Wikileaks’ Assange Can Appeal US Extradition On Freedom Of Speech Grounds


By Henry Ridgwell

The United States government’s attempts to extradite Wikileaks founder Julian Assange from Britain on charges of espionage took another legal twist Monday, as a British court ruled he must be given the right to a full appeal against the order on freedom of speech grounds. 

The hearing at London’s High Court on Monday was the last legal hope for Wikileaks founder Julian Assange to halt his imminent extradition to the United States. 

Two of the three judges ruled that a full appeal hearing must be held into whether the 52-year-old Australian citizen would be able to rely on the U.S. First Amendment right to free speech, in an American court. 

“This is good news because it means that the Julian Assange case can now proceed to a hearing that will substantively consider the freedom of expression arguments,” said Simon Crowther, a legal adviser at Amnesty International.

Assange’s lawyers successfully argued that U.S. government assurances that he could “seek to rely” on those First Amendment rights were inadequate. A new appeal process could take months or years. 

Barry Pollack, a member of Assange’s legal team, described the ruling as a significant milestone. “The High Court is going to hear the vitally important issues of whether someone should be extradited to the United States for having published truthful, newsworthy information.” 

“The United States should never have brought this case. It is utterly inconsistent with First Amendment values and all that the United States says that it believes. And I hope the United States will take a hard look at this decision and maybe reconsider whether they want [to] pursue this fundamentally flawed case,” Pollack said at a news conference following the ruling Monday.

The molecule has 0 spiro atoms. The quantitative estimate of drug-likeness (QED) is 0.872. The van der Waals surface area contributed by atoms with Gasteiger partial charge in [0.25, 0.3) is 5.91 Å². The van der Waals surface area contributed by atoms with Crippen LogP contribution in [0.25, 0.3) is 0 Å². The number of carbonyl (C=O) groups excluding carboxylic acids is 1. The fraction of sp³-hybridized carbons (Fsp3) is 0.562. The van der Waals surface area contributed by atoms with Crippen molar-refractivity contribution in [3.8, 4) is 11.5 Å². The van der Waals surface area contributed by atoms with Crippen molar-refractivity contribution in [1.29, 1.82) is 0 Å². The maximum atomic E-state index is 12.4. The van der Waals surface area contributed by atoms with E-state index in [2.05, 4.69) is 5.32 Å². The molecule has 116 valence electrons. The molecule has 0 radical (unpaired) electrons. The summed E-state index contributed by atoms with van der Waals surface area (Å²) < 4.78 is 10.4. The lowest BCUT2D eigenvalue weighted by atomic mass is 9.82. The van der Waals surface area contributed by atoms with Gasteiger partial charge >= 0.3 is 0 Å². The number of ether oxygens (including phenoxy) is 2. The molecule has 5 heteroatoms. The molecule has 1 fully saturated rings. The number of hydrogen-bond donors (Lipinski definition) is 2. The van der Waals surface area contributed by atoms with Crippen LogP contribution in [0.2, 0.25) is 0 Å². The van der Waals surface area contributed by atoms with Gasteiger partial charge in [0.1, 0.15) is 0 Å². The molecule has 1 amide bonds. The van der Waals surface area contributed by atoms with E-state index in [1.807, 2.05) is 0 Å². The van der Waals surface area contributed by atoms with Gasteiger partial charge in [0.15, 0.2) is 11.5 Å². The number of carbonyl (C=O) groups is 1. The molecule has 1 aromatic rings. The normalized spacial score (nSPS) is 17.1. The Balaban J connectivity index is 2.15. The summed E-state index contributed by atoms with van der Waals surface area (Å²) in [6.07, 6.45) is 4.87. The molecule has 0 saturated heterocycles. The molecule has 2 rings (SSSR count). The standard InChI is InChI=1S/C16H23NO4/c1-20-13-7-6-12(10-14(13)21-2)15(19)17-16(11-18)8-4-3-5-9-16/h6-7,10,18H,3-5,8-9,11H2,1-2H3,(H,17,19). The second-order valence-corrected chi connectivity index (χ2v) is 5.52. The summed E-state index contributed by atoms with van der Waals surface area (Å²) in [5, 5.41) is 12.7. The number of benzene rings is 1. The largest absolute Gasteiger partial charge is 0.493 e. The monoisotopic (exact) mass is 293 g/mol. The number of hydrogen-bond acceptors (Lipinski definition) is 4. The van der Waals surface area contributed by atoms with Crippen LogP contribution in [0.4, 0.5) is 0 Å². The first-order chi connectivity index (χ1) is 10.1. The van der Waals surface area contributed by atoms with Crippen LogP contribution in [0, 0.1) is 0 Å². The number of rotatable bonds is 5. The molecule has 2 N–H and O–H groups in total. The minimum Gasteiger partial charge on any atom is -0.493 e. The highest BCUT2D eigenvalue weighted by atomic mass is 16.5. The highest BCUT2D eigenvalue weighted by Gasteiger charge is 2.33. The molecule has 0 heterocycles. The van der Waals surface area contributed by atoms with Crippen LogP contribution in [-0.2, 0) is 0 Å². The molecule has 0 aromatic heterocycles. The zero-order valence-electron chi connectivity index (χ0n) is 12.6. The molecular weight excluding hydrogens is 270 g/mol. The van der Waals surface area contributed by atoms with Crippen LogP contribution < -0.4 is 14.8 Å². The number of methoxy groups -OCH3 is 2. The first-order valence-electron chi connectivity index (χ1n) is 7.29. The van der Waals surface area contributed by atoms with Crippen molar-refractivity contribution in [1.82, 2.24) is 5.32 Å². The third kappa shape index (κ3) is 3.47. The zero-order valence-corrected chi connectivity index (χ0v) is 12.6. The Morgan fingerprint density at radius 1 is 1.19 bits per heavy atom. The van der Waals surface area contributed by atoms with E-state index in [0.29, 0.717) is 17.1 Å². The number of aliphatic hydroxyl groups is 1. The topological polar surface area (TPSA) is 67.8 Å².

Assange was not in court Monday due to ill health. His wife, Stella Assange, said it was the correct ruling.

“As a family, we are relieved. But how long can this go on? The United States should read the situation and drop this case now. Now is the moment to do it. Just abandon this shameful attack on journalists, on the press and the public that has been going on for 14 years. This case is shameful, and it is taking an enormous toll on Julian. He is under enormous pressure. He has been in Belmarsh Prison for over five years,” she told hundreds of supporters outside the court. 

U.S. prosecutors have filed 18 charges against Assange, relating to allegations of hacking and theft of classified material. They did not immediately comment on Monday’s court ruling. 

In 2010, WikiLeaks published thousands of stolen diplomatic cables relating to the wars in Afghanistan and Iraq, which Assange said exposed abuses by the United States military. The U.S. government argues his actions went beyond journalism by soliciting, stealing and indiscriminately publishing classified government documents that endangered innocent lives. 

The case sets a vital precedent, said Amnesty’s Simon Crowther. “What Julian Assange is being prosecuted for is something journalists do all the time: they receive classified material that exposes war crimes or alleged war crimes, or crimes against humanity, serious human rights violations. And when it’s in the public interest, they publish those documents,” Crowther told VOA. 

Assange has spent the past five years in London’s Belmarsh high security jail. 

Prior to that, he sought refuge in the Ecuadorean embassy in London for seven years after Swedish prosecutors charged him with two counts of rape, which he denied. The charges were later dropped. Assange was jailed for breaching his bail conditions. The U.S. Justice Department first formally requested his extradition in 2019. 

In the coming months, Assange will have the right to bring a new appeal before the British courts, where he will argue that the U.S. judicial system would deny him his right to free speech.


The VOA is the Voice of America

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